É. Do you think clothes have shaped your personality, your journey?
A.L.T. Clothes were instrumental in my personality. But it’s my mind which makes me whom I am, my education, my history and my creativity. People say I’ve got an aura, and what I wear reinforces it. Here, I’m sitting on my porch, I’ve got a particular aura, I capture the ambience that surrounds me. Clothes sharpen personalities, they don’t make them. Nancy Pelosi, the president of the House of Representatives, is one of the best dressed persons in Washington today. Her suits are a perfect fit. But she would still be an outstanding woman without the suits.
É. How did you shape your relationship to fashion, and, more broadly, to what is beautiful?
A.L.T. As a child, I lived with my grandmother in Durham, a city in North Carolina, in the South. She was a cleaning lady at Duke University. Despite her modest conditions, she liked things in her life to be perfect. She put particular care of the geraniums in her garden, she would clean her porch every Saturday, and she would wash the house’s linens like they were work of arts, putting them in big boiling pots of water. Then, she’d dry them in the sun, before wetting them again with warm water to humidify them before ironing them. True luxury, that’s it: clean white linens. My grandmother was elegant instinctively. She had the habit of dying her hair lavender blue, and I thought it was good that gave her that colour. She wore very nice clothes, they weren’t expensive, but they looked nice, and mostly, they were high quality. When she died, she was wearing a beautiful coat she had boat some forty years earlier. She also liked gloves and hats. Even if she didn’t come from the aristocracy, she was an aristocrat. Next to her, I learned a certain life ethic. That’s where my taste for the finer things, for what is impeccable, comes from. Today, if I dress well, if my porch cleaned each week and if I order big bouquet of white flowers to decorate it, it’s thanks to her.
É. You say that fashion is particularly important in the American South. Why?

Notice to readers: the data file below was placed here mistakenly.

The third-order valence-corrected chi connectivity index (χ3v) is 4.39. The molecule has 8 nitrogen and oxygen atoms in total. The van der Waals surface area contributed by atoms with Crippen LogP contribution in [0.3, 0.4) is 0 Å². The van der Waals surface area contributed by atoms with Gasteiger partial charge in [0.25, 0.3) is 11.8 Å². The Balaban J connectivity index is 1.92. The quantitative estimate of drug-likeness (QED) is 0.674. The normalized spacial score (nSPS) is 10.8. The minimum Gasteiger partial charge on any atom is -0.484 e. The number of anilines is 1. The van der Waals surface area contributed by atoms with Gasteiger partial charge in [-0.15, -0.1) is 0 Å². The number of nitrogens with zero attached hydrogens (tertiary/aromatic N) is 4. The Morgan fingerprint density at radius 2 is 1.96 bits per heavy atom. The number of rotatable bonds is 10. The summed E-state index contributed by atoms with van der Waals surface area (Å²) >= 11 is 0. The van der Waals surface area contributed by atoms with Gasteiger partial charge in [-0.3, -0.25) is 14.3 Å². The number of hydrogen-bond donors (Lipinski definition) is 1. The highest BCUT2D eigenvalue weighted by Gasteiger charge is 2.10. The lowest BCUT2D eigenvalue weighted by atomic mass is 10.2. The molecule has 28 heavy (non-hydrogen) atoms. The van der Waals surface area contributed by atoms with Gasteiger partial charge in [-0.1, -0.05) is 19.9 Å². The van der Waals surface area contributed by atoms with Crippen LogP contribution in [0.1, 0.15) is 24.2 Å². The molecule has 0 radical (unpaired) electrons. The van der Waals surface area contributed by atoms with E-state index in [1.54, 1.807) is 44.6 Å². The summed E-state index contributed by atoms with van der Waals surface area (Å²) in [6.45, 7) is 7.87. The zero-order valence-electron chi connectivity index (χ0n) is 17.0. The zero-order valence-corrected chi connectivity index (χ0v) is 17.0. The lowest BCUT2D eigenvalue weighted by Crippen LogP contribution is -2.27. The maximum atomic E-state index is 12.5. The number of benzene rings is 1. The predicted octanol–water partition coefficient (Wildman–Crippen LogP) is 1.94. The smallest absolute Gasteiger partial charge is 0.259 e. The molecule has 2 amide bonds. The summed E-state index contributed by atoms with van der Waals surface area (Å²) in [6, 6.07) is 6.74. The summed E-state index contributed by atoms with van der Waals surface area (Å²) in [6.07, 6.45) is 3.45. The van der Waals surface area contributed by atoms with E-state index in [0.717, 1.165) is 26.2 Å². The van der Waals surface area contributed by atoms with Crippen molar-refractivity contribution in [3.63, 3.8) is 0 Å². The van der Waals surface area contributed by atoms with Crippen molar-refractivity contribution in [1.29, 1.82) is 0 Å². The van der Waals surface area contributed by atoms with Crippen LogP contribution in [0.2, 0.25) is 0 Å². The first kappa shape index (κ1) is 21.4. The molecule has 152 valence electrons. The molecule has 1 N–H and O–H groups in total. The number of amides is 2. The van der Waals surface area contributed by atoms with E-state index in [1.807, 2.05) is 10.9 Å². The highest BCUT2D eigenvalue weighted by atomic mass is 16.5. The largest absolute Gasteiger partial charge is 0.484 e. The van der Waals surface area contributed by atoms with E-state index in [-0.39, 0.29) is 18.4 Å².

A.L.T. In the U.S. black culture, fashion is ritualised. You dress up for certain occasions. When I was a child, every Sunday, we’d go to mass at the Missionary Baptist Church, deep in the woods. Everybody was extremely well put. It was during segregation, but it didn’t make a difference, the black people of Durham could buy what they wanted in white-owned shops downtown. Men looked like Martin Luther King. They wore dark suits, white shirts, and polished shoes. I learned what elegance was when at church with my grandmother and the other parishioners. I found the same thing when I first visited Paris in 1978, for the magazine Women’s Wear Daily. It was the Yves Saint Laurent show, and it was inspired by an opera by George Gershwin, Porgy and Bess, the story of two black lovers in the American South. I was sitting in the front row, my youth in North Carolina was unfolding before my eyes. The models looked like people I’d met on Sundays in church for years. They had this fake nonchalant way of wearing their hats on the top of their head. And this balance between the fluidity of the material and the rigidity of the tailoring… It was incredible. In the South, what we wear matters most at funerals. Especially for the departed. The day of his funeral, I made sure that my father was the most well-dressed man in the world. In his coffin, he was wearing a mohair suit from Bergdof Goodman, a thick shirt, a Charvet tie, and white Italian gloves. I put down next to him a small flagon of Van Cleef & Arpels Cologne.
É. As a teenager, you were reading Vogue.